“The HR31 didn’t have the biggest horsepower, it didn’t have anything special really, but it was just incredibly consistent,” said Fred Gibson reflecting on the car that played a decisive role in claiming Nissan’s first Australian Touring Car Championship in 1990 after nearly a decade of trying.
‘Whatever we qualified at and whatever time the car would do on the first lap it would do on the last lap and that’s where the HR31 was a real hero act. When the other cars particularly the Ford Sierras started to destroy their rear tyres and fall away, our cars just kept hanging in there.”
The HR31 GTS-R Skyline was Nissan’s second Group A warrior, which in 1988 had replaced the DR30 Skyline that Gibson Motor Sport had campaigned with considerable success since 1986.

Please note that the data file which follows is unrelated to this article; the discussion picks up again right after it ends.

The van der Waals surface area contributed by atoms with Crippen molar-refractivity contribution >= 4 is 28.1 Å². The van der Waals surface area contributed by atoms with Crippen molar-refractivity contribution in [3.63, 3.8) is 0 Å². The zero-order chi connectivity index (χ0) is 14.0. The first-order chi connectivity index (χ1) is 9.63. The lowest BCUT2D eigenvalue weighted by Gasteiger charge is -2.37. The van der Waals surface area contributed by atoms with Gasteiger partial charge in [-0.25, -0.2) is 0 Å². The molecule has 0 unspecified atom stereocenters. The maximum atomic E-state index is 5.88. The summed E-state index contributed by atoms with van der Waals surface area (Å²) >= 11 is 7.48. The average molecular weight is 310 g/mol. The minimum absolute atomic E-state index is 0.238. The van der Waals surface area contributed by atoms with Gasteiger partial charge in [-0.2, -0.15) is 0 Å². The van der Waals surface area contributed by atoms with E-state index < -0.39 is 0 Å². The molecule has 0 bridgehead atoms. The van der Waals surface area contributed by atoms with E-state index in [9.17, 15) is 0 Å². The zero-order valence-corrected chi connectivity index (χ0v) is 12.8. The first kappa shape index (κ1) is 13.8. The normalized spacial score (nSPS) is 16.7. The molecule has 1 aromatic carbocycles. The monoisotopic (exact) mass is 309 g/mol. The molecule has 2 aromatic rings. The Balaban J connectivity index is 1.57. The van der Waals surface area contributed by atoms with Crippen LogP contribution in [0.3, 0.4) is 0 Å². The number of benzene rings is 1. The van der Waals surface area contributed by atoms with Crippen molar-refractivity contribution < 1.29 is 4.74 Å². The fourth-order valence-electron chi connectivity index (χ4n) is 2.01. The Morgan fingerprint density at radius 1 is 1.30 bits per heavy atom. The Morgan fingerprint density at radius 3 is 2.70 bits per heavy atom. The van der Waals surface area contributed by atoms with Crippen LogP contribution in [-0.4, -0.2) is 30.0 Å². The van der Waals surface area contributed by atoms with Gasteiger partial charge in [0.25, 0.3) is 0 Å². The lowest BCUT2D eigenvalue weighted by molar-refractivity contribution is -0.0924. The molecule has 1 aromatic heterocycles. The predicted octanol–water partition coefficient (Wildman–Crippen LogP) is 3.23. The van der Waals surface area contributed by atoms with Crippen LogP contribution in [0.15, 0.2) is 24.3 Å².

Although the turbocharged 2.0 litre DOHC four cylinder DR30 (a hot coupe derivative of the R30 sedan) had been in contention to win the ATCC in 1986 and ‘87, it had narrowly missed out on both occasions.
The HR31 GTS-R with its purposeful-looking front and rear spoilers was a hot coupe derivative of the then latest R31 sedan. Launched in August 1987, it was built primarily as a homologation special to qualify for Group A racing with only 800 being produced.
The HR31 was powered by Nissan’s RB20DET-R turbocharged 2.0 litre DOHC in-line six. Equipped with a five-speed gearbox, it shared similar chassis architecture to the DR30 with MacPherson strut front and semi-trailing arm rear suspension.